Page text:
Gain insight into what makes a character interesting to you and how you can improve your characters.

4 questions

Things you need to know as you create characters to populate your screenplay.

Section 4: Dialogue: Less is More

Your characters should be distinctive so make their dialogue that way as well. Here are some tips on how to improve your dialogue.


In order to write realistic movie dialogue just listen to how people talk in everyday life and make it sound like that that, right? Yes and no. You want it to sound "real," but as the writer you need to provide subtext: that magical ingredient that will add meaning and depth to your story.


A bit more about subtext in dialogue.

3 questions

Make your dialogue more meaningful.<br>

Section 5: Writing Effective Scenes
Get in Late, Get out Early
More on why you should "Get in Late, Get out Early"

Realize that editing is an integral part of the writing process. As you get a feel for your characters and the flow of your story, you'll learn to trim the excess so that your scenes reveal only what is needed to move the story forward.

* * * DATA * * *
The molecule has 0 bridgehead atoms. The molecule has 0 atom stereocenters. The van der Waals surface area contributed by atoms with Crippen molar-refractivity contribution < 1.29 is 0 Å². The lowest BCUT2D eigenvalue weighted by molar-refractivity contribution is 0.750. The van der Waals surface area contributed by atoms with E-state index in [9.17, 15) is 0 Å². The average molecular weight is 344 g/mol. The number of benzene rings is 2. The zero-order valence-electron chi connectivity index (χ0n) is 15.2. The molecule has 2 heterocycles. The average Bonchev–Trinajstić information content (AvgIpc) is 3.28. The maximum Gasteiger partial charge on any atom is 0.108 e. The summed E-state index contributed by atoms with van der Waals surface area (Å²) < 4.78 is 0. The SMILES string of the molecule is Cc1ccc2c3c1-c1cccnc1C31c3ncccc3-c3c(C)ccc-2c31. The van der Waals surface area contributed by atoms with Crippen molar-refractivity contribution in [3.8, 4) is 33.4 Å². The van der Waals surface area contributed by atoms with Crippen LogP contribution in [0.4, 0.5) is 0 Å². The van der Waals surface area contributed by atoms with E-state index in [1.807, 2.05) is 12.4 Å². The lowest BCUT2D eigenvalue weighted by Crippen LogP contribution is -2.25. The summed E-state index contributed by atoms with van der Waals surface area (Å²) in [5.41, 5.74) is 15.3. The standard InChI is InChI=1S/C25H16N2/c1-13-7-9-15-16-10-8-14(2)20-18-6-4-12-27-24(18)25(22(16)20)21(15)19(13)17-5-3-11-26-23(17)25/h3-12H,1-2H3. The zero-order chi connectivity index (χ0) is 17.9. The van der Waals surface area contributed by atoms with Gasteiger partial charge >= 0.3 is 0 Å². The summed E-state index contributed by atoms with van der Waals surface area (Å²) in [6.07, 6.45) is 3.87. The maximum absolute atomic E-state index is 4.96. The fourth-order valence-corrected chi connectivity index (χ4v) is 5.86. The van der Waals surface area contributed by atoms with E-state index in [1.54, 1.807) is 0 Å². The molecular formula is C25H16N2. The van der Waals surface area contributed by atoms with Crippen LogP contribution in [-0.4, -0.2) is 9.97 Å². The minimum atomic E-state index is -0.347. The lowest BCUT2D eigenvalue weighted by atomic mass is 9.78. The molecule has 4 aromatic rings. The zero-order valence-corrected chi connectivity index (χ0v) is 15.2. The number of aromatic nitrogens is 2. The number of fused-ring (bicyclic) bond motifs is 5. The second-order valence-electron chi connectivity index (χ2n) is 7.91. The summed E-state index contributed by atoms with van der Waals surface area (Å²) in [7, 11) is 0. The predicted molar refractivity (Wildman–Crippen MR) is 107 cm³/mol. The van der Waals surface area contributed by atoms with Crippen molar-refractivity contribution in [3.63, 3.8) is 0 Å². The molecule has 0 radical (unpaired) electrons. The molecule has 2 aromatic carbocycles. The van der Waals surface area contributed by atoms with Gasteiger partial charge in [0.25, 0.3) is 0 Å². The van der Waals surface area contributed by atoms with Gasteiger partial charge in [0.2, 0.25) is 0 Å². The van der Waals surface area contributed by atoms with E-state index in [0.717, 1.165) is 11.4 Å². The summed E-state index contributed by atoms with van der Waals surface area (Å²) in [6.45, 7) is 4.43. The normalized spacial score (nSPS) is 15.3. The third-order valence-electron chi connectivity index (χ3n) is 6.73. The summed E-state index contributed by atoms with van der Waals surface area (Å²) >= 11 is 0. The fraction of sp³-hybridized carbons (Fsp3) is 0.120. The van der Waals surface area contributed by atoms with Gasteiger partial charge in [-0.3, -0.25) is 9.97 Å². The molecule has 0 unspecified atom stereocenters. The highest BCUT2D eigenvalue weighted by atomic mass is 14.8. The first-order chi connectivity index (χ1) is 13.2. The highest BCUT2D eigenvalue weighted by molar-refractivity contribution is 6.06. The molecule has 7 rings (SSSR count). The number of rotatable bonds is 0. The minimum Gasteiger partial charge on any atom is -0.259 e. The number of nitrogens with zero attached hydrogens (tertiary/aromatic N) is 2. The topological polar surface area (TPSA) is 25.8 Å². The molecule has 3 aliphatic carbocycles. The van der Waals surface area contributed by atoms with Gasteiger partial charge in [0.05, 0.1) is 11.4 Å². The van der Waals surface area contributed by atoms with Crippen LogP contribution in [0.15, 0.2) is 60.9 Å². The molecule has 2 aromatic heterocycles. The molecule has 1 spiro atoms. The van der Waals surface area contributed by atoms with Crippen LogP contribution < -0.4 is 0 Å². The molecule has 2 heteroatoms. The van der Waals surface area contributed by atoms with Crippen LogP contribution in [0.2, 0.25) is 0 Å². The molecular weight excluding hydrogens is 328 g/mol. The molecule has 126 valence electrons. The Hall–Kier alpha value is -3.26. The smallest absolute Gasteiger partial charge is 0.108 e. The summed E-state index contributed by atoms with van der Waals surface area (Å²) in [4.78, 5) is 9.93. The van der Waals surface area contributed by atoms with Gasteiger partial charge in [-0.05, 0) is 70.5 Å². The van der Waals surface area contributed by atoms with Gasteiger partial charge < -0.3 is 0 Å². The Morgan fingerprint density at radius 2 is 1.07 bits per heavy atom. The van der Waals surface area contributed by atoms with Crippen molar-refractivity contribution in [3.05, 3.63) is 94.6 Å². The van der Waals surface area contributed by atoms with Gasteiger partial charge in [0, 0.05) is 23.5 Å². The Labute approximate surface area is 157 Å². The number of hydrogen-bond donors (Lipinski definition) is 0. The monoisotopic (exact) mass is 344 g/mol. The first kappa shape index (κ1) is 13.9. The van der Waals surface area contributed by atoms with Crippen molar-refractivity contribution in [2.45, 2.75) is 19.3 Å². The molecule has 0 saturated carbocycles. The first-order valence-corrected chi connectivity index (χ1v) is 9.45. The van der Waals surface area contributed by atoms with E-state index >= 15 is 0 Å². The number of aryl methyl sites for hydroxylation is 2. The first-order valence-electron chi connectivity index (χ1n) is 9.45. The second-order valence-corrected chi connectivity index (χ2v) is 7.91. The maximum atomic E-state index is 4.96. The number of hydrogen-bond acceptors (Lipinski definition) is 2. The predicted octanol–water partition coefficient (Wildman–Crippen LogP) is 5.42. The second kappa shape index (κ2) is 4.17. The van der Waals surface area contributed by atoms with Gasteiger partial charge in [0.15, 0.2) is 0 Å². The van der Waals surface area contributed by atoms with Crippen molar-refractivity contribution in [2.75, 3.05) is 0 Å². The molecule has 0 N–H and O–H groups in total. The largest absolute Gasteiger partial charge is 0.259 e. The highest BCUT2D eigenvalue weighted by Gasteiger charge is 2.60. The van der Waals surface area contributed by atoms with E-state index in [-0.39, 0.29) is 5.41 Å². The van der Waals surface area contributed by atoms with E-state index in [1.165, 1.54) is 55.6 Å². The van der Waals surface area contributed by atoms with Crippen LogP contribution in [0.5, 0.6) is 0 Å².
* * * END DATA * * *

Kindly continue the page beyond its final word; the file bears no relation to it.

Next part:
3 questions

Some thing to remember about how to write good scenes.

Section 6: The Invisible Magic of Screenplay Structure

Every story needs a beginning, middle and end. Your screenplay has to have effective structure to carry the audience from "Fade In" to "The End." This is most basic framework for screenplays.


Why knowledge of the three act structure is essential and how to make that second act more manageable!

45 pages

Looking at structure in a bit more detail, and breaking things down into smaller steps, we'll discuss the Hero's Journey as a tried and tested way to take your main character from his/her ordinary world, through the extraordinary world of the hero's journey and back again. You may find out you know this structure better than you think!


Watching movies mindfully and with an eye on the clock can help you start to see the pattern of structure in various films. Try this and you'll learn how to improve the story structure in your own screenplay.

5 questions

The map of your story.

Section 7: Screenplay Format

We'll learn the elements of screenplay format discuss why format is your friend. Even if you're using a screenplay formatting program now, or will in the future, you should know the nuts and bolts of formatting so you'll know what the format should look like for any situation, including flashbacks, daydreams, and montage.